“I tried to develop my curriculum to focus less on literacy and more on things like community building, gender equality, tolerance for religious differences, taking responsibility for the well-being of the community and the environment, respecting public spaces, and acceptance of diversity,” Salman said. “It was also more activity-based rather than book-oriented in order to keep children interested and engaged. For that, I looked up resources online and a lot of them were from U.S. websites.”
When Salman was accepted into the Global UGRAD-Pakistan program, she decided to take classes in education rather than in her college major to get ideas to improve her summer program, which she hopes to expand. She wishes to eventually create a model curriculum addressing these core issues, which schools can incorporate into their regular year-round syllabi. She also plans to keep open the communication with Shepherd’s Department of Education after she returns to Pakistan in late April.
“I feel like I met a lot of good people in the education department and I really do hope I can stay in touch with them when I go back,” she said. “I am considering building collaboration so we can exchange course materials.”
While Salman enjoys the classroom experience she’s getting here, her ultimate goal does not involve teaching. The degree she’s earning in Pakistan will lead to a job in policy making.
“I want to really change policies around education because I feel like that’s the biggest problem—it’s not just the number of people who are being educated but the kind of education that’s being given to them,” she said. “I feel it’s very important to bring about changes in how education is delivered—the curriculum, the pedagogy, all of that.”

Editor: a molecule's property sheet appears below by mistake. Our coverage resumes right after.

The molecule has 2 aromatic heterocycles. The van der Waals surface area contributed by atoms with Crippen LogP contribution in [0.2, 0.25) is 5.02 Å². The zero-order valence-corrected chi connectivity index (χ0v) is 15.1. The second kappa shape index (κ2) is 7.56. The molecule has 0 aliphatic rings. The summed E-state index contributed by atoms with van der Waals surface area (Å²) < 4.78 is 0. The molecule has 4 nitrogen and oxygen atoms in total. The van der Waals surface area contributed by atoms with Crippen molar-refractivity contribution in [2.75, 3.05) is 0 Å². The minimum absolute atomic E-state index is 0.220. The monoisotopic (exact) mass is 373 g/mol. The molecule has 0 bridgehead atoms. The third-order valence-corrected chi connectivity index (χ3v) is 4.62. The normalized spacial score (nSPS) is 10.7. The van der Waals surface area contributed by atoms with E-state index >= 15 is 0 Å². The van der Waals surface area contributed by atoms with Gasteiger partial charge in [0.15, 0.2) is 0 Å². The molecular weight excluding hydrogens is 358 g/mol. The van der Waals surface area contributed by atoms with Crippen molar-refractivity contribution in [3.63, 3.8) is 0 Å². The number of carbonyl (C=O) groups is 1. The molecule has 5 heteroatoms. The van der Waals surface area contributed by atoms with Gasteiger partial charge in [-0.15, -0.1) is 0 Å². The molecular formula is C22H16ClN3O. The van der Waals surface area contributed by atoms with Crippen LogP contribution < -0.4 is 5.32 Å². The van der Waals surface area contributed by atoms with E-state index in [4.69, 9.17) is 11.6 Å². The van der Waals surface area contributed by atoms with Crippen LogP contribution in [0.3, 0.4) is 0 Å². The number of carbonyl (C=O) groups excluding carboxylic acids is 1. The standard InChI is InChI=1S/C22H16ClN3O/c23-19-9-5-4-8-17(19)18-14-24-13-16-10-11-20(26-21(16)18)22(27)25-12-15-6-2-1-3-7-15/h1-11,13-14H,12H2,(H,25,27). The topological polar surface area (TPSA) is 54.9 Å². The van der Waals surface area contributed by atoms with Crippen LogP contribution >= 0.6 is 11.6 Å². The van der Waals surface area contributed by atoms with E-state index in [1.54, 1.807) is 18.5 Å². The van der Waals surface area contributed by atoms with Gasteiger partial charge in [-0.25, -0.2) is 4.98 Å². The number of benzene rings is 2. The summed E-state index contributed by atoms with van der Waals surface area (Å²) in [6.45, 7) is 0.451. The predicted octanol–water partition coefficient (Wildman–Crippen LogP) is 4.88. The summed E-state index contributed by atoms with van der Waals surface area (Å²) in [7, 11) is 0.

Salman is enjoying her time at Shepherd and likes Shepherdstown, which she describes as quaint.
“The people are generally very warm and welcoming and even though it’s a small town, there is a lot to do here,” Salman said. “Not only have I made some good friends on campus, I have also made some wonderful friends who are not students, but are part of the larger community. This is probably the first time I have made friends with people who are not in the same age group as mine, and it is a very rewarding experience.”
Salman said she is also enjoying what this area offers in terms of outdoor activities. She has taken advantage of opportunities to hike and ride bikes at the C&O Canal, Antietam National Battlefield, and Harpers Ferry. She visited Washington, D.C., to see the cherry blossom trees and plans to go kayaking on the river.
“I adore natural beauty and enjoy being outdoors, and Shepherdstown is a perfect place for that,” Salman said. “I especially love the spring here and the colorful birds and flowers that come with it.”
Salman said college life is a bit different in the United States. The course load and style of teaching are similar, but a U.S. college education offers more opportunity for community engagement and social activities. She has taken advantage of that opportunity by joining the coeducational service fraternity Alpha Phi Omega.
“I think that’s a very U.S. thing because we don’t have fraternities and sororities back home, or any kind of Greek life,” she said. “So far I’ve enjoyed that because I’ve found some good people who, in many ways, think the same way as I do.”